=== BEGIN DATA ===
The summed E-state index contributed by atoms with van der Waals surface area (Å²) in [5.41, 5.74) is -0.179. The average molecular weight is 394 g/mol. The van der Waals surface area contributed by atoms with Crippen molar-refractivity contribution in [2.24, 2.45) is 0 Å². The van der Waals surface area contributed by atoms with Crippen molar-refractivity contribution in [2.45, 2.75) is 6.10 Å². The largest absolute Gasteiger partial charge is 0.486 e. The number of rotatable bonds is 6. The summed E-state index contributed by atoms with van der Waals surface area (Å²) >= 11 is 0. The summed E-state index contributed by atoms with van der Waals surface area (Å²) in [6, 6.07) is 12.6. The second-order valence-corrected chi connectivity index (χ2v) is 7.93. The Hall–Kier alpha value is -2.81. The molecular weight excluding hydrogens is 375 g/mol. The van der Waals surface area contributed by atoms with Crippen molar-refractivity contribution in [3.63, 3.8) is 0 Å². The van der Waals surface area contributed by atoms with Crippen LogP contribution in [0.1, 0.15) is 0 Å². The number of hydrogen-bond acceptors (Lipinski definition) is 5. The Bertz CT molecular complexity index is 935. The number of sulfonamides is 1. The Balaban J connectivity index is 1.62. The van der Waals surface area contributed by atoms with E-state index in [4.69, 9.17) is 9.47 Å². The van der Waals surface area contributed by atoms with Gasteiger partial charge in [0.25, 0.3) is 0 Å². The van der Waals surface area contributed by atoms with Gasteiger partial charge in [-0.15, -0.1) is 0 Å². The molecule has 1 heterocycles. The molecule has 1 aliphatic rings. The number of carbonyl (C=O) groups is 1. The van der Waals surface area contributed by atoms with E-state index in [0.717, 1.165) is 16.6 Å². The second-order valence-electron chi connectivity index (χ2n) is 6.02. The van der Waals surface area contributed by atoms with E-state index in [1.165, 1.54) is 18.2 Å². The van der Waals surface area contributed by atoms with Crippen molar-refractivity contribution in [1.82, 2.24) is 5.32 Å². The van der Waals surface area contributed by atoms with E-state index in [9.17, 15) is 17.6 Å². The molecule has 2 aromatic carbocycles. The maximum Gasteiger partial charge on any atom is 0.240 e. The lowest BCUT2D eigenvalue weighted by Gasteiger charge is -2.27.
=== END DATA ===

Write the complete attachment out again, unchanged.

The summed E-state index contributed by atoms with van der Waals surface area (Å²) in [5.41, 5.74) is -0.179. The average molecular weight is 394 g/mol. The van der Waals surface area contributed by atoms with Crippen molar-refractivity contribution in [2.24, 2.45) is 0 Å². The van der Waals surface area contributed by atoms with Crippen molar-refractivity contribution in [2.45, 2.75) is 6.10 Å². The largest absolute Gasteiger partial charge is 0.486 e. The number of rotatable bonds is 6. The summed E-state index contributed by atoms with van der Waals surface area (Å²) >= 11 is 0. The summed E-state index contributed by atoms with van der Waals surface area (Å²) in [6, 6.07) is 12.6. The second-order valence-corrected chi connectivity index (χ2v) is 7.93. The Hall–Kier alpha value is -2.81. The molecular weight excluding hydrogens is 375 g/mol. The van der Waals surface area contributed by atoms with Crippen molar-refractivity contribution in [3.63, 3.8) is 0 Å². The van der Waals surface area contributed by atoms with Crippen LogP contribution in [0.1, 0.15) is 0 Å². The number of hydrogen-bond acceptors (Lipinski definition) is 5. The Bertz CT molecular complexity index is 935. The number of sulfonamides is 1. The Balaban J connectivity index is 1.62. The van der Waals surface area contributed by atoms with E-state index in [4.69, 9.17) is 9.47 Å². The van der Waals surface area contributed by atoms with Gasteiger partial charge in [0.25, 0.3) is 0 Å². The van der Waals surface area contributed by atoms with Gasteiger partial charge in [-0.15, -0.1) is 0 Å². The molecule has 1 heterocycles. The molecule has 1 aliphatic rings. The number of carbonyl (C=O) groups is 1. The van der Waals surface area contributed by atoms with E-state index in [0.717, 1.165) is 16.6 Å². The second-order valence-electron chi connectivity index (χ2n) is 6.02. The van der Waals surface area contributed by atoms with E-state index in [1.165, 1.54) is 18.2 Å². The van der Waals surface area contributed by atoms with Crippen molar-refractivity contribution in [1.82, 2.24) is 5.32 Å². The van der Waals surface area contributed by atoms with E-state index in [9.17, 15) is 17.6 Å². The molecule has 2 aromatic carbocycles. The maximum Gasteiger partial charge on any atom is 0.240 e. The lowest BCUT2D eigenvalue weighted by Gasteiger charge is -2.27.